Now it was time for another one of the things I’d been looking forward to: some squid fishin’.  Now anyone back home that fishes with me can tell you that I am not the most capable of fishermen (See: does not understand line allowance and rapola depths so his lure just drags off the bottom until it inevitably snags a rock and snaps off).  Thankfully this squid fishing was just bobbing a tri-hook and waiting for the squid to see it flash and attack it.  I bobbed for about an hour before I saw my first squid, but missed it. After about another hour–and 4 drinks later–I managed to snag one of those bastards.  With an excited whooping yell, I ripped that thing out of the water and onto the deck with ink flying everywhere.  I was also the only one to catch anything.  The crew said they would make calamari for me in the morning for breakfast, but I never saw my catch again.

I never said it was huge...
I never said it was huge…

After that, Zach and I talked with two Australian backpackers we befriende–Jack and Shanae(?)–to the tune of the ship crew belting out karaoke while we enjoyed a couple more drinks.  The wind blew both Zach’s and my empty glasses off where they were sitting and shattered them on the deck.  The crew must have thought we were pretty loaded although we really weren’t, but they didn’t believe us and just thought we dropped both of them.  Ok then.  After hanging out a little bit longer, we decided to hit the sack.


The next morning, we were treated to a basic breakfast with no sign of my calamari (the crew never answered what they did with it) and we transferred ships to begin day two of the Ha Long Bay cruise. Little did we know that those broken glasses were $3 each (price gouging intensifies) and that Zach and I had spent about $30 a piece on drinks the night before.  Although I was told a different price at the time, the 2-fingers of Johnny Walker Red Label I enjoyed at dinner ended up being $8 and my White Russians $6 each.  These may not sound expensive, but for Vietnam this is highway robbery. We couldn’t transfer ships without paying the tab so we begrudgingly did so.  Twas’ not a great start to the morning.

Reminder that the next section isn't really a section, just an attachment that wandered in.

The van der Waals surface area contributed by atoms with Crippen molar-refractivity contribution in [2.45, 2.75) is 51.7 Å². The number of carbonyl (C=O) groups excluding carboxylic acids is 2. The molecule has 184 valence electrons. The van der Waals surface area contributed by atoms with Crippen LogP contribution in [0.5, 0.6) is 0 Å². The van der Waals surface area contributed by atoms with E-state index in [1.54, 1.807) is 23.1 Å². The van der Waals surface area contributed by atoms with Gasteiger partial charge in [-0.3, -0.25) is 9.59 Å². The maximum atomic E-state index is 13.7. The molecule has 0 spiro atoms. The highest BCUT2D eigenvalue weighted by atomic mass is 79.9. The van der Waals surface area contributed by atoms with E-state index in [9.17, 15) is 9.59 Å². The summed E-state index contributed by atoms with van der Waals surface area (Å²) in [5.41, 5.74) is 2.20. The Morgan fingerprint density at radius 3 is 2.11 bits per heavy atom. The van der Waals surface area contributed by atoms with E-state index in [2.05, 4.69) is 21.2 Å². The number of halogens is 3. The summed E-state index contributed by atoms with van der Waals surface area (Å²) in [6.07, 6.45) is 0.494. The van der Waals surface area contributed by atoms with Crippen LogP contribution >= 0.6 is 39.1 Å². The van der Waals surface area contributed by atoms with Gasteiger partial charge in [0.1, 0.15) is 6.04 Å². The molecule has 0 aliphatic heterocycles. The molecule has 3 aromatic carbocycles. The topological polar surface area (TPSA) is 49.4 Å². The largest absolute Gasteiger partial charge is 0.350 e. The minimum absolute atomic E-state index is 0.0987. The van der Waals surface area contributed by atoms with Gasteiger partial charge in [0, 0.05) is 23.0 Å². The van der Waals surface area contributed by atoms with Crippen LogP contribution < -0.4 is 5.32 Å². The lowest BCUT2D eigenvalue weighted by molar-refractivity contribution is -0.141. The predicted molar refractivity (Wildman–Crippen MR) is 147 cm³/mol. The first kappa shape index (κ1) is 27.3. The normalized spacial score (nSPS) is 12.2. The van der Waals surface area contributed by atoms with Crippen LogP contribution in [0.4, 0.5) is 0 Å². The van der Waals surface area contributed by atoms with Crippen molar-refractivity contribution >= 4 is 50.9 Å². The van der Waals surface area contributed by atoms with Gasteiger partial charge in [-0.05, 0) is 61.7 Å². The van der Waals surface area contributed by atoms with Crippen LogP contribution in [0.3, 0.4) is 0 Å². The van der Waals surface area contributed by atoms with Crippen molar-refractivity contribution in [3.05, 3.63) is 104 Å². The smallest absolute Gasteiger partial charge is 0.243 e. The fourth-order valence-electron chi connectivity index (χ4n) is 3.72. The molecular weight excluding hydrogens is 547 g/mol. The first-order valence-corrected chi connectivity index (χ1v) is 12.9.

We were offered coffee on the next ship only later to find out it was $2 a cup although there was no mention of this when it was given to us and after paying that and the bar tab, we were on the spectrum between irritated and furious; the cruise had basically cost us $300 at this point.

The ship journeyed to our next location: a dingy oyster farm.  This stop showed us bags of oysters in bags floating in the water and a showing of how these farmers begin the pearl-making process (this was actually pretty cool, but very brief).  Our group was then led to a big display room featuring…and you guessed it, a bunch of overpriced “pearl” jewelry with prices being cheap at $100 and reaching upwards of $1,000s.  This had to be some type of joke.  This cruise was not what we had read about or even slightly anticipated. There were a few good things, but oh man.  I don’t even know how to describe our feelings at this point.  We still had two more things to do that day before reaching the hotel at Cat Ba Island.



The next activity was a bike ride around one of the bigger islands in the Ha Long Bay area.  Ok this could have some potential.  I remember sitting on top of the deck cruising towards the bike ride just laughing about the past 24 hours.  How could it get any worse?

The bike ride redeemed a large portion of the experience for me. It was a neat ride through mountain terrain (still on a paved path though), areas with dense vegetation, and a remote village surrounded by large mountains.  We cycled for a few hours through the island before heading back to the boat.  The bike ride had actually made me feel a lot better and calmed me a bit and I even got to witness the after party of a Vietnamese wedding at the village.  This was a taste of the scenic and cultural adventure I’d signed up for.